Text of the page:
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Article originally published May 19, 2016
How do you know when to put all of your weight behind a successful product?
In 2013, MIT alums Shireen Yates and Scott Sundvor launched a company called 6SensorLabs with the goal of making going out to eat easier and safer for their fellow food allergy sufferers. Three years later, the startup just raised $9.2 million in a Series A financing round and announced that it is changing its name from 6SensorLabs to Nima, the name of its first product. Nima is a portable sensor that tests whether food contains gluten within minutes.
“We feel like Nima is much more known to our consumers and for our potential customers. It’s more of our outward facing name,” Yates, the company’s co-founder and CEO, told Entrepreneur. “We wanted to streamline our efforts and really strengthen the brand by merging the two, our corporate identity with our first product. Nima means fair and equitable [in Persian]. It really stands for everything that we’re doing in regards to food transparency, giving everyone a chance of enjoying their meal and having that peace of mind.”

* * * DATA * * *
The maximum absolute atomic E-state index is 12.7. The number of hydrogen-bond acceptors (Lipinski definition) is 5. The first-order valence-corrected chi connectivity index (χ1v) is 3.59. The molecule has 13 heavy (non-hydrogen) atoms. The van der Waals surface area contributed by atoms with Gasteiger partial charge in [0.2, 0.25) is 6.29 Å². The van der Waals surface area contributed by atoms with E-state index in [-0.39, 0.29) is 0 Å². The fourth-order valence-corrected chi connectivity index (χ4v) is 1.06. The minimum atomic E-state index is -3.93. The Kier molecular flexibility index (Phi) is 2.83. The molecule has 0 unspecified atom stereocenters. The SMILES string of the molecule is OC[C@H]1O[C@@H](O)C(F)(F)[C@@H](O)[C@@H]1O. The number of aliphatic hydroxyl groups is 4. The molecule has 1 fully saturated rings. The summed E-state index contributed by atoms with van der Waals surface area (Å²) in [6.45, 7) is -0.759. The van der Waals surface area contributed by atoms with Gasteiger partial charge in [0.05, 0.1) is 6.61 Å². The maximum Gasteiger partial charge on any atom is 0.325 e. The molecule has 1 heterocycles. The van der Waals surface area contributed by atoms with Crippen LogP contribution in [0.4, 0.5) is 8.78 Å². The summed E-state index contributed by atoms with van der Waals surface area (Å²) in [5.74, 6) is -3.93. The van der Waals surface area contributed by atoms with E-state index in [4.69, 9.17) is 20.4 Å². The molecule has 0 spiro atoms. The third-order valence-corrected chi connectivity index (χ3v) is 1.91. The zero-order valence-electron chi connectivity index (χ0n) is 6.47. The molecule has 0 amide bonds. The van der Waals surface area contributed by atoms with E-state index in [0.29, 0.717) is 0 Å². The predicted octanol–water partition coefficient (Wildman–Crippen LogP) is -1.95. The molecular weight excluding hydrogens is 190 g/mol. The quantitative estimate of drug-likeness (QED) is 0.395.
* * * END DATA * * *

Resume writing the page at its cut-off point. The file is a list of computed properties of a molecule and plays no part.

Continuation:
Now available for purchase on the company’s website, Nima starter kits, which include the sensor, three one-time-use test capsules, a charging cable and carrying case, are priced at $279. Yates and her team are also currently developing tests for peanuts, tree nuts and milk. Nima also makes an accompanying iOS app that shares results with other users, searches for gluten-friendly restaurants and provides scores of restaurants based on reviews from diners.
To date the company has raised $14 million from investors such as SK Ventures, Lemnos Labs and Nest founder Matt Rogers.
Yates says that while technology can be compelling, it can only take a company so far. “I recently went back to our original pitch deck. In order to develop something that’s new to the world, that’s a brand new product category, it takes a lot of time and it takes a lot of rigor. You have to make sure you’re making the right product for the consumer. [With technology], you have to really understand if it’s what people want.”
Nima is one of many companies that have changed names to better align with customer name recognition. Canada’s Research in Motion rebranded as BlackBerry in 2013 to reflect its well-known mobile devices, while Apple Computer simply became Apple in 2007. And back in 1958, Japanese electronics manufacturer Totsuko changed its named to Sony after the success of its first product, a megaphone.